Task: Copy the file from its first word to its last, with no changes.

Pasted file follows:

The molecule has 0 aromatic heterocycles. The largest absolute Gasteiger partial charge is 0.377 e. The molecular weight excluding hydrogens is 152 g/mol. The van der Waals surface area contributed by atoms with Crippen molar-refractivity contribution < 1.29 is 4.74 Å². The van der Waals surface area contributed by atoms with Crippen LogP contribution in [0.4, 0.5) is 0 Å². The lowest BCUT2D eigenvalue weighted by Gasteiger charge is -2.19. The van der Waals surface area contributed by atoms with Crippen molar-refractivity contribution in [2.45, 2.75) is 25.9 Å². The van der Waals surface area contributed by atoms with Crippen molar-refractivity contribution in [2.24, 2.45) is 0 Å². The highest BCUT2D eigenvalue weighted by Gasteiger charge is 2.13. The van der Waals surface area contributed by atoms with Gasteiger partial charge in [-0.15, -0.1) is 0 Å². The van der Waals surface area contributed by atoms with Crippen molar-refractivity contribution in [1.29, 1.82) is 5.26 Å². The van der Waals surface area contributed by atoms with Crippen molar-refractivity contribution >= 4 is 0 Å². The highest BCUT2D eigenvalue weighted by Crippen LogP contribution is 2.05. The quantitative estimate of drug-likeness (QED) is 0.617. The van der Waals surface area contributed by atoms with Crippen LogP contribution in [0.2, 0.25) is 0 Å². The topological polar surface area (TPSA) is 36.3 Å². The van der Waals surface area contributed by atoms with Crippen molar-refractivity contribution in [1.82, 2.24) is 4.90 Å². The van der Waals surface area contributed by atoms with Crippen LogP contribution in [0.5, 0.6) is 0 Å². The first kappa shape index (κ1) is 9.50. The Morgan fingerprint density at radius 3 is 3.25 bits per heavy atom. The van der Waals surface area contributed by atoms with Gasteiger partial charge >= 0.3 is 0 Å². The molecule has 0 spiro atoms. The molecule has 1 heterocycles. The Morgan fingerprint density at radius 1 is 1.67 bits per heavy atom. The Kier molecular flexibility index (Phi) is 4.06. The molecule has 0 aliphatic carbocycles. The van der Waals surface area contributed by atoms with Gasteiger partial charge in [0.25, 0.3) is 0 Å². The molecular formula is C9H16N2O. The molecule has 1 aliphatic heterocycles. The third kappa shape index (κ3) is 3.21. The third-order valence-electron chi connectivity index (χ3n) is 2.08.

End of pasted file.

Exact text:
The molecule has 0 aromatic heterocycles. The largest absolute Gasteiger partial charge is 0.377 e. The molecular weight excluding hydrogens is 152 g/mol. The van der Waals surface area contributed by atoms with Crippen molar-refractivity contribution < 1.29 is 4.74 Å². The van der Waals surface area contributed by atoms with Crippen LogP contribution in [0.4, 0.5) is 0 Å². The lowest BCUT2D eigenvalue weighted by Gasteiger charge is -2.19. The van der Waals surface area contributed by atoms with Crippen molar-refractivity contribution in [2.45, 2.75) is 25.9 Å². The van der Waals surface area contributed by atoms with Crippen molar-refractivity contribution in [2.24, 2.45) is 0 Å². The highest BCUT2D eigenvalue weighted by Gasteiger charge is 2.13. The van der Waals surface area contributed by atoms with Gasteiger partial charge in [-0.15, -0.1) is 0 Å². The van der Waals surface area contributed by atoms with Crippen molar-refractivity contribution in [1.29, 1.82) is 5.26 Å². The van der Waals surface area contributed by atoms with Crippen molar-refractivity contribution >= 4 is 0 Å². The highest BCUT2D eigenvalue weighted by Crippen LogP contribution is 2.05. The quantitative estimate of drug-likeness (QED) is 0.617. The van der Waals surface area contributed by atoms with Crippen LogP contribution in [0.2, 0.25) is 0 Å². The topological polar surface area (TPSA) is 36.3 Å². The van der Waals surface area contributed by atoms with Crippen molar-refractivity contribution in [1.82, 2.24) is 4.90 Å². The van der Waals surface area contributed by atoms with Crippen LogP contribution in [0.5, 0.6) is 0 Å². The first kappa shape index (κ1) is 9.50. The Morgan fingerprint density at radius 3 is 3.25 bits per heavy atom. The van der Waals surface area contributed by atoms with Gasteiger partial charge >= 0.3 is 0 Å². The molecule has 0 spiro atoms. The molecule has 1 heterocycles. The Morgan fingerprint density at radius 1 is 1.67 bits per heavy atom. The Kier molecular flexibility index (Phi) is 4.06. The molecule has 0 aliphatic carbocycles. The van der Waals surface area contributed by atoms with Gasteiger partial charge in [0.25, 0.3) is 0 Å². The molecular formula is C9H16N2O. The molecule has 1 aliphatic heterocycles. The third kappa shape index (κ3) is 3.21. The third-order valence-electron chi connectivity index (χ3n) is 2.08.